Over time, the length of the fence has been reduced by 3 000 km within Queensland for cost reasons (as recently as 1980, the fence was 8 614 km, or 5 354 mi, in length) and control over the dingo population is largely done via poisoning, specifically via bait laced with sodium monofluoroacetate (1080).  While dingoes remain common in the northern half of Australia, they are almost non-existent in most places on the south side of the fence save for the strip of land between the Pacific Coast and the Great Dividing Range where no fencing exists; these tend to be exclusively dingo hybrids.  Very faint populations exist immediately to the south of the fence.  Despite maintenance and patrol, holes have developed in the fence over the years, particularly in South Australia, and dingo offspring are passing through them and predating on sheep on the other side, greatly affecting the ability of farmers to stay afloat (interestingly, government statistics show that between only one and seven percent of a typical dingo diet consists of domestic stock; generally half consists of kangaroos and wallabies).  Feral camels are also smashing through sections of the fence in search of water (the effect of the more than 1 million feral camels on infrastructure in the outback is an increasing problem), and recommendations to reinforce and electrify portions of the fence have been made.

On the north side of the fence, where agricultural activity is less pronounced, dingoes largely roam free and in many cases are conserved, as many consider the generic purity of dingoes to be in grave danger due to hybridisation with feral domestic dogs.  Here, red kangaroo and emu populations are less dense, with studies indicating that the presence of dingoes may actively regulate the population level of these speciesand that as the apex terrestrial predator on the continent, dingoes structure mammal communities and promote biodiversity.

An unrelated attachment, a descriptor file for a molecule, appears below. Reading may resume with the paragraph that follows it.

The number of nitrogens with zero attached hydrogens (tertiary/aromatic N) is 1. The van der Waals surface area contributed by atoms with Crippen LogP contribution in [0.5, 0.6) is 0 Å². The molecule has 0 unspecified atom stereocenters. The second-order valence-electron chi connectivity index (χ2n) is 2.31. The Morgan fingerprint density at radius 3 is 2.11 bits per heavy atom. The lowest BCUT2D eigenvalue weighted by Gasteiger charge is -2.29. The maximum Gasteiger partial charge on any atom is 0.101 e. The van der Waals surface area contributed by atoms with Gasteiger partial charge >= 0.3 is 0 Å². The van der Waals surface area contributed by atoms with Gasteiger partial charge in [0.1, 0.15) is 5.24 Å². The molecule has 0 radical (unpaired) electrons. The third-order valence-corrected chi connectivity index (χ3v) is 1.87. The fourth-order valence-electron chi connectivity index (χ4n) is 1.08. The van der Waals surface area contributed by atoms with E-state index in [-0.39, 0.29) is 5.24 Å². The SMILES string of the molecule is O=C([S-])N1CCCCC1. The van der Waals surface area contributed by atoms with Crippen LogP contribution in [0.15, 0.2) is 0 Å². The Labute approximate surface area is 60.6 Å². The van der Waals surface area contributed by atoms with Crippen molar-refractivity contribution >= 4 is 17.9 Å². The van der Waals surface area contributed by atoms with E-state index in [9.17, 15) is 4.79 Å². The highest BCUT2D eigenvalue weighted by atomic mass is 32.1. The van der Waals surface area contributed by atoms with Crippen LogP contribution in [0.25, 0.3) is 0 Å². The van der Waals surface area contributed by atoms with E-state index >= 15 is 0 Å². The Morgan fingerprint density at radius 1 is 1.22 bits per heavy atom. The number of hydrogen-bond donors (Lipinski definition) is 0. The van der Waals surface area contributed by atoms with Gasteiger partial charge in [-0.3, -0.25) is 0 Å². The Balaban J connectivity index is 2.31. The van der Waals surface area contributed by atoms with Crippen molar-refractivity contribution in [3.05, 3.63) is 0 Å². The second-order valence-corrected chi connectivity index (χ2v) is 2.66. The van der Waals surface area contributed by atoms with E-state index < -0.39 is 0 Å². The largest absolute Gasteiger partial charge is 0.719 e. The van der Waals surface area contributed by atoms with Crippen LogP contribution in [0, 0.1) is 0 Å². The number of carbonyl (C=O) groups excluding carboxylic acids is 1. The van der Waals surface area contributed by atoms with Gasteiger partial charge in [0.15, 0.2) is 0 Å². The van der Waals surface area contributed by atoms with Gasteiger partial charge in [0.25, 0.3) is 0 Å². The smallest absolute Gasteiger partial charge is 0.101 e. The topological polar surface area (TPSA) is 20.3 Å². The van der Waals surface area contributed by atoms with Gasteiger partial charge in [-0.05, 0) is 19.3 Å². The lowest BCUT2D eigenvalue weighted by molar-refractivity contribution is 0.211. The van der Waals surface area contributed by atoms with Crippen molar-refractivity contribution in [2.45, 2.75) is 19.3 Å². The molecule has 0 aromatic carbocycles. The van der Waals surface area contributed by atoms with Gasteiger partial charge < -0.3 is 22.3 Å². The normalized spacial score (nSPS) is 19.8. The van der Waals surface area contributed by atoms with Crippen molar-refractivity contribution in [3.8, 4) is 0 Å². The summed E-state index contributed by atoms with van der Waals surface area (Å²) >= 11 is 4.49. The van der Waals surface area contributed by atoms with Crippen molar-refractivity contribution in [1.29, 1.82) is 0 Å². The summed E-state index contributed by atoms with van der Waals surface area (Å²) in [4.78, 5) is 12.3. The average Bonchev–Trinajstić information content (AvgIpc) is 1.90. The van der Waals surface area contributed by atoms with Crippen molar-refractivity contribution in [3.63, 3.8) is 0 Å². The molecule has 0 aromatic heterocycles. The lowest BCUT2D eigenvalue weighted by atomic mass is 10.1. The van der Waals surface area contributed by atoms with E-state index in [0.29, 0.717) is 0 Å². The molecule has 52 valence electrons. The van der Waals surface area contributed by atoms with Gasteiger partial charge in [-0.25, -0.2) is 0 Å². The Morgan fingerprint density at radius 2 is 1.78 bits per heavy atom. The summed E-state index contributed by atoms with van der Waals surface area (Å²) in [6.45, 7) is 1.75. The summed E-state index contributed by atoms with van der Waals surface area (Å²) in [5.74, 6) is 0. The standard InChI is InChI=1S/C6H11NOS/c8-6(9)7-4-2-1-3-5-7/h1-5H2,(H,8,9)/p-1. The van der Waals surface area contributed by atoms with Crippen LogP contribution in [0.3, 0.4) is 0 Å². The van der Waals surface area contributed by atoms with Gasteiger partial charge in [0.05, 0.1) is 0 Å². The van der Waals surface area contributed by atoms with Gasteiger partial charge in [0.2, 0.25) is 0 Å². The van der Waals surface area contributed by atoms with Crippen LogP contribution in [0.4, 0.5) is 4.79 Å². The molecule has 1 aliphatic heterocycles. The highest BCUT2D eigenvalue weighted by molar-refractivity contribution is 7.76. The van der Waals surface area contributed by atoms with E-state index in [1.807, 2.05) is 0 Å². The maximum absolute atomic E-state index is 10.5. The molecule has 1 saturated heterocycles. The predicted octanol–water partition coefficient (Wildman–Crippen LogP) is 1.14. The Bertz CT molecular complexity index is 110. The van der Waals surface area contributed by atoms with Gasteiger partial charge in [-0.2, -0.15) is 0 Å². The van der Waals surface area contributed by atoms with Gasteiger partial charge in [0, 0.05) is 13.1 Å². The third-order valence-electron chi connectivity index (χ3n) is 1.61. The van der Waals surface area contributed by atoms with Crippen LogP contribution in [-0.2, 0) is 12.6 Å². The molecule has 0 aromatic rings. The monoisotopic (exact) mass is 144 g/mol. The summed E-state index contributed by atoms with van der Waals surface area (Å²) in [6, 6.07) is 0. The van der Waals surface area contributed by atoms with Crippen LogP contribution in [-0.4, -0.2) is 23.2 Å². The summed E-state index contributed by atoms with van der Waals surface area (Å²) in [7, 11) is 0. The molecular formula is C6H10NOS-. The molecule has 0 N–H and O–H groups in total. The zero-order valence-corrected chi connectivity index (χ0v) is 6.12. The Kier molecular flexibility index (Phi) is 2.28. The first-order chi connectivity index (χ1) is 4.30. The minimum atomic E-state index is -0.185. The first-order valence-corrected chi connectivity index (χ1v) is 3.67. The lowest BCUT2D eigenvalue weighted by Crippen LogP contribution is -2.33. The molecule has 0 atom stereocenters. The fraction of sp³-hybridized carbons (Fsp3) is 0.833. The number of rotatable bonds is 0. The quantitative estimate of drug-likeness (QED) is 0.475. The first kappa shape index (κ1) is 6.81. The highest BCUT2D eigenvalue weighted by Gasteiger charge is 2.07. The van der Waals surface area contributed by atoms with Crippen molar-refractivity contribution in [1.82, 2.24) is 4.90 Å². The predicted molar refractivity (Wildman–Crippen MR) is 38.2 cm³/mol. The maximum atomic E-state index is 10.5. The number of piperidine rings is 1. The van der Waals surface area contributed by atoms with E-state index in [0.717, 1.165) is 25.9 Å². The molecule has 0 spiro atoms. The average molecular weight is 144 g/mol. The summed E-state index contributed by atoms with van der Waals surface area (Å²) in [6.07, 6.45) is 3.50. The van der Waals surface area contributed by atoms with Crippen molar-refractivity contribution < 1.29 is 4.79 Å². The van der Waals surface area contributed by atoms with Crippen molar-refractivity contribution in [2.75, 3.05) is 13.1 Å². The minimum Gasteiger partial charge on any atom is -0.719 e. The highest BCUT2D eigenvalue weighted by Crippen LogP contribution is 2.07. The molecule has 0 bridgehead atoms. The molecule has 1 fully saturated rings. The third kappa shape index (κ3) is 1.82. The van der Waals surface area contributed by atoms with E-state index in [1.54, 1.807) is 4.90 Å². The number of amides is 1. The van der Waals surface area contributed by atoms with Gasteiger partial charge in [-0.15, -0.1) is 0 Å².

Dingo and livestock distribution in Australia as a result of the Dingo Fence.  Source: Inugami-bargho,  Licensed under the Creative Commons Attribution-Share Alike 3.0 Unported licence.

The Dingo Fence is not the only super-fence in Australia.  The three rabbit-proof fencesof Western Australia, totalling 3 253 km (2 021 mi) in length, was constructed between 1901 and 1907 to keep feral rabbits and other animals out of WA grazing areas.  While it failed to keep out the rabbits much as the Queensland fence (myxomatosis was later introduced in the 1950s to serve that purpose), it did keep kangaroos and emus out.  Interestingly, it also kept precipitation out, as clouds are more prone to forming over the native vegetation on the east side of the fence than the engineered cropland on the west side.

Source: Roke,  Licensed under the Creative Commons Attribution-Share Alike 3.0 Unported licence.

Further Reading

ABC News (2009).  Dingo numbers out of control: pastoralists.  24 October 2009.  Available at  Accessed 15 March 2012.

Associated Press (2009).  Australia Plans to Kill Thirsty Camels.  CBS News, 26 November 2009.  Available at  Accessed 15 March 2012.

Letnic, M. and F. Koch (2010).  Are dingoes a trophic regulator in arid Australia? A comparison of mammal communities on either side of the dingo fence.  Austral Ecology 35: 167–175.  Available at  Accessed 15 March 2012.

Noticewala, S. (2007).  At Australia’s Bunny Fence, Variable Cloudiness Prompts Climate Study.  New York Times, 14 August 2007.  Available at  Accessed 15 March 2012.

NSW Government Environment and Heritage (2011).  Dingo.  15 April 2011.  Available at  Accessed 15 March 2012.

Glen, S.A. and J. Short (2000).  The control of dingoes in New South Wales in the period 1883- 1930 and its likely impact on their distribution and abundance.  Australian Zoologist 31(3): 432-442.  Available at  Accessed 15 March 2012.

Pople, A.R. et al. (2000).  Trends in the numbers of red kangaroos and emus on either side of the South Australian dingo fence: evidence for predator regulation? Wildlife Research 27(3): 269-276. Available at;=trends_in_RK_Emu.pdf.  Accessed 15 March 2012.

Rozon, C. (n.d.).  A Little About the Dingo Fence.  Ubscure.  Available at  Accessed 15 March 2012.